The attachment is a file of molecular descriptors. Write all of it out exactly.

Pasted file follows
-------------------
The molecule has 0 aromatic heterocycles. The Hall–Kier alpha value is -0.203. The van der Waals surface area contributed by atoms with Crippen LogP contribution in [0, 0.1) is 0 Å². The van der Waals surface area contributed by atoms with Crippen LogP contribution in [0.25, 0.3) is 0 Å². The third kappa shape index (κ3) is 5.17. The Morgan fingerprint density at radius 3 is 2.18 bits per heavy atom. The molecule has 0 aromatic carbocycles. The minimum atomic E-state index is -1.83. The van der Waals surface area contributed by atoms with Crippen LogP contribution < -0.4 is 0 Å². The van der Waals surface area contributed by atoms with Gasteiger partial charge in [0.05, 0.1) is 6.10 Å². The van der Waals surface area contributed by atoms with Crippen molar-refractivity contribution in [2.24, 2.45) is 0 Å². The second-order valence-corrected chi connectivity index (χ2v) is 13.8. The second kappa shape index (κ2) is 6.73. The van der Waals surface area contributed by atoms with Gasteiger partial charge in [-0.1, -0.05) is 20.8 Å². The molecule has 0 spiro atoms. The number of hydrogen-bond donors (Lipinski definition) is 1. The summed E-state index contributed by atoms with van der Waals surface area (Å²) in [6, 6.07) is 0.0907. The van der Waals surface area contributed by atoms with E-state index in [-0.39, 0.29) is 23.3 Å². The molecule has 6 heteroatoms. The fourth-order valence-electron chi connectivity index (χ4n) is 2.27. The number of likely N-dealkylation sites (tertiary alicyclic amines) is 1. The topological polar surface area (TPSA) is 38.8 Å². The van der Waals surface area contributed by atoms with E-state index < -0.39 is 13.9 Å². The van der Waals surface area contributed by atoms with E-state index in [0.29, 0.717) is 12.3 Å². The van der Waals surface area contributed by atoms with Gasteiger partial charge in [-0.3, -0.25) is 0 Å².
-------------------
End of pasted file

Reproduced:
The molecule has 0 aromatic heterocycles. The Hall–Kier alpha value is -0.203. The van der Waals surface area contributed by atoms with Crippen LogP contribution in [0, 0.1) is 0 Å². The van der Waals surface area contributed by atoms with Crippen LogP contribution in [0.25, 0.3) is 0 Å². The third kappa shape index (κ3) is 5.17. The Morgan fingerprint density at radius 3 is 2.18 bits per heavy atom. The molecule has 0 aromatic carbocycles. The minimum atomic E-state index is -1.83. The van der Waals surface area contributed by atoms with Crippen LogP contribution < -0.4 is 0 Å². The van der Waals surface area contributed by atoms with Gasteiger partial charge in [0.05, 0.1) is 6.10 Å². The van der Waals surface area contributed by atoms with Crippen molar-refractivity contribution in [2.24, 2.45) is 0 Å². The second-order valence-corrected chi connectivity index (χ2v) is 13.8. The second kappa shape index (κ2) is 6.73. The van der Waals surface area contributed by atoms with Gasteiger partial charge in [-0.1, -0.05) is 20.8 Å². The molecule has 0 spiro atoms. The number of hydrogen-bond donors (Lipinski definition) is 1. The summed E-state index contributed by atoms with van der Waals surface area (Å²) in [6, 6.07) is 0.0907. The van der Waals surface area contributed by atoms with E-state index in [-0.39, 0.29) is 23.3 Å². The molecule has 6 heteroatoms. The fourth-order valence-electron chi connectivity index (χ4n) is 2.27. The number of likely N-dealkylation sites (tertiary alicyclic amines) is 1. The topological polar surface area (TPSA) is 38.8 Å². The van der Waals surface area contributed by atoms with E-state index < -0.39 is 13.9 Å². The van der Waals surface area contributed by atoms with E-state index in [0.29, 0.717) is 12.3 Å². The van der Waals surface area contributed by atoms with Gasteiger partial charge in [-0.3, -0.25) is 0 Å².